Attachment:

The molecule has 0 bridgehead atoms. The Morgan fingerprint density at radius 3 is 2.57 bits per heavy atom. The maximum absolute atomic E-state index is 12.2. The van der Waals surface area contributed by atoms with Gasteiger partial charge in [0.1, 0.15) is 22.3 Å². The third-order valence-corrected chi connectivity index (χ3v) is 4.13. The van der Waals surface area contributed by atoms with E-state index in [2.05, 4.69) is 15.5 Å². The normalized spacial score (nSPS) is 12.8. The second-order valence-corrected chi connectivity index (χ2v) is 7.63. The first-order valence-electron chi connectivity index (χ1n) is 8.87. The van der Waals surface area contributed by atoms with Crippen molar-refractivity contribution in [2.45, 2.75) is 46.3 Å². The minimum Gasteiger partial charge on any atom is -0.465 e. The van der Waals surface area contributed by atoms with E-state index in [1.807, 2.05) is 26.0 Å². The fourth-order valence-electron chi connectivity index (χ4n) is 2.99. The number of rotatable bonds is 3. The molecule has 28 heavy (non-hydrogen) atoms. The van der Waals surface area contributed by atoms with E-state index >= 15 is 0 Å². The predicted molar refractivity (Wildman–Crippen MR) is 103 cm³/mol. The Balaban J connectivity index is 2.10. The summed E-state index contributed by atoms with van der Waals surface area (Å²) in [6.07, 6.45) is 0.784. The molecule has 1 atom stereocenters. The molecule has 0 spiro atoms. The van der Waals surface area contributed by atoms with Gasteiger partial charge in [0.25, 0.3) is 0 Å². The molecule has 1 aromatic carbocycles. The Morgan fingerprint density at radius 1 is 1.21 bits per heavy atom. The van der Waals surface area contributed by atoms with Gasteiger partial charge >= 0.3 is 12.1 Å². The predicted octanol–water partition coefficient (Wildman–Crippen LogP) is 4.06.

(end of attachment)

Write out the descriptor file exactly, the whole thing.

The molecule has 0 bridgehead atoms. The Morgan fingerprint density at radius 3 is 2.57 bits per heavy atom. The maximum absolute atomic E-state index is 12.2. The van der Waals surface area contributed by atoms with Gasteiger partial charge in [0.1, 0.15) is 22.3 Å². The third-order valence-corrected chi connectivity index (χ3v) is 4.13. The van der Waals surface area contributed by atoms with E-state index in [2.05, 4.69) is 15.5 Å². The normalized spacial score (nSPS) is 12.8. The second-order valence-corrected chi connectivity index (χ2v) is 7.63. The first-order valence-electron chi connectivity index (χ1n) is 8.87. The van der Waals surface area contributed by atoms with Crippen molar-refractivity contribution in [2.45, 2.75) is 46.3 Å². The minimum Gasteiger partial charge on any atom is -0.465 e. The van der Waals surface area contributed by atoms with E-state index in [1.807, 2.05) is 26.0 Å². The fourth-order valence-electron chi connectivity index (χ4n) is 2.99. The number of rotatable bonds is 3. The molecule has 28 heavy (non-hydrogen) atoms. The van der Waals surface area contributed by atoms with E-state index >= 15 is 0 Å². The predicted molar refractivity (Wildman–Crippen MR) is 103 cm³/mol. The Balaban J connectivity index is 2.10. The summed E-state index contributed by atoms with van der Waals surface area (Å²) in [6.07, 6.45) is 0.784. The molecule has 1 atom stereocenters. The molecule has 0 spiro atoms. The van der Waals surface area contributed by atoms with Gasteiger partial charge in [0.25, 0.3) is 0 Å². The molecule has 1 aromatic carbocycles. The Morgan fingerprint density at radius 1 is 1.21 bits per heavy atom. The van der Waals surface area contributed by atoms with Gasteiger partial charge >= 0.3 is 12.1 Å². The predicted octanol–water partition coefficient (Wildman–Crippen LogP) is 4.06.